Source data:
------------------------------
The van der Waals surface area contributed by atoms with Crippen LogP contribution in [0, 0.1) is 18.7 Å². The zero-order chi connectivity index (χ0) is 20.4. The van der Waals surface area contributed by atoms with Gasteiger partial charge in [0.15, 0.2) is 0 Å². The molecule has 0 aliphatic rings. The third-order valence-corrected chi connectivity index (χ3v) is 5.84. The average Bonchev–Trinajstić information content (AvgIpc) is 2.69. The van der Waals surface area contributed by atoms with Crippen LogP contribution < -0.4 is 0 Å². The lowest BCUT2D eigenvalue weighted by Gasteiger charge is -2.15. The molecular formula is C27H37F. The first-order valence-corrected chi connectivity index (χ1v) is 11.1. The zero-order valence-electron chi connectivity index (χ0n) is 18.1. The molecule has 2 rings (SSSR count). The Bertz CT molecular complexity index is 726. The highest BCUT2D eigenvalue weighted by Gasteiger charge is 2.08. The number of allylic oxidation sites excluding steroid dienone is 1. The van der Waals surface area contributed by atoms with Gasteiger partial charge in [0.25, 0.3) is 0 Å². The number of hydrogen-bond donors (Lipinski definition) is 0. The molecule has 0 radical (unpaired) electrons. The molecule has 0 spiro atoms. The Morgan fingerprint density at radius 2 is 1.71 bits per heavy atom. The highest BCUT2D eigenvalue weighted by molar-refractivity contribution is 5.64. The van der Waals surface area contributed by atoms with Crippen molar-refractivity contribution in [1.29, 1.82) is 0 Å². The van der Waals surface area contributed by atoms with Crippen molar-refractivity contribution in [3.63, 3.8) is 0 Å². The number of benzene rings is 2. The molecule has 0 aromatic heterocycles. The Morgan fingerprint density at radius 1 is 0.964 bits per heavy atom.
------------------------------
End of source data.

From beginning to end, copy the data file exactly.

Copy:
The van der Waals surface area contributed by atoms with Crippen LogP contribution in [0, 0.1) is 18.7 Å². The zero-order chi connectivity index (χ0) is 20.4. The van der Waals surface area contributed by atoms with Gasteiger partial charge in [0.15, 0.2) is 0 Å². The molecule has 0 aliphatic rings. The third-order valence-corrected chi connectivity index (χ3v) is 5.84. The average Bonchev–Trinajstić information content (AvgIpc) is 2.69. The van der Waals surface area contributed by atoms with Crippen LogP contribution < -0.4 is 0 Å². The lowest BCUT2D eigenvalue weighted by Gasteiger charge is -2.15. The molecular formula is C27H37F. The first-order valence-corrected chi connectivity index (χ1v) is 11.1. The zero-order valence-electron chi connectivity index (χ0n) is 18.1. The molecule has 2 rings (SSSR count). The Bertz CT molecular complexity index is 726. The highest BCUT2D eigenvalue weighted by Gasteiger charge is 2.08. The number of allylic oxidation sites excluding steroid dienone is 1. The van der Waals surface area contributed by atoms with Gasteiger partial charge in [0.25, 0.3) is 0 Å². The number of hydrogen-bond donors (Lipinski definition) is 0. The molecule has 0 radical (unpaired) electrons. The molecule has 0 spiro atoms. The Morgan fingerprint density at radius 2 is 1.71 bits per heavy atom. The highest BCUT2D eigenvalue weighted by molar-refractivity contribution is 5.64. The van der Waals surface area contributed by atoms with Crippen molar-refractivity contribution in [1.29, 1.82) is 0 Å². The van der Waals surface area contributed by atoms with Crippen molar-refractivity contribution in [3.63, 3.8) is 0 Å². The number of benzene rings is 2. The molecule has 0 aromatic heterocycles. The Morgan fingerprint density at radius 1 is 0.964 bits per heavy atom.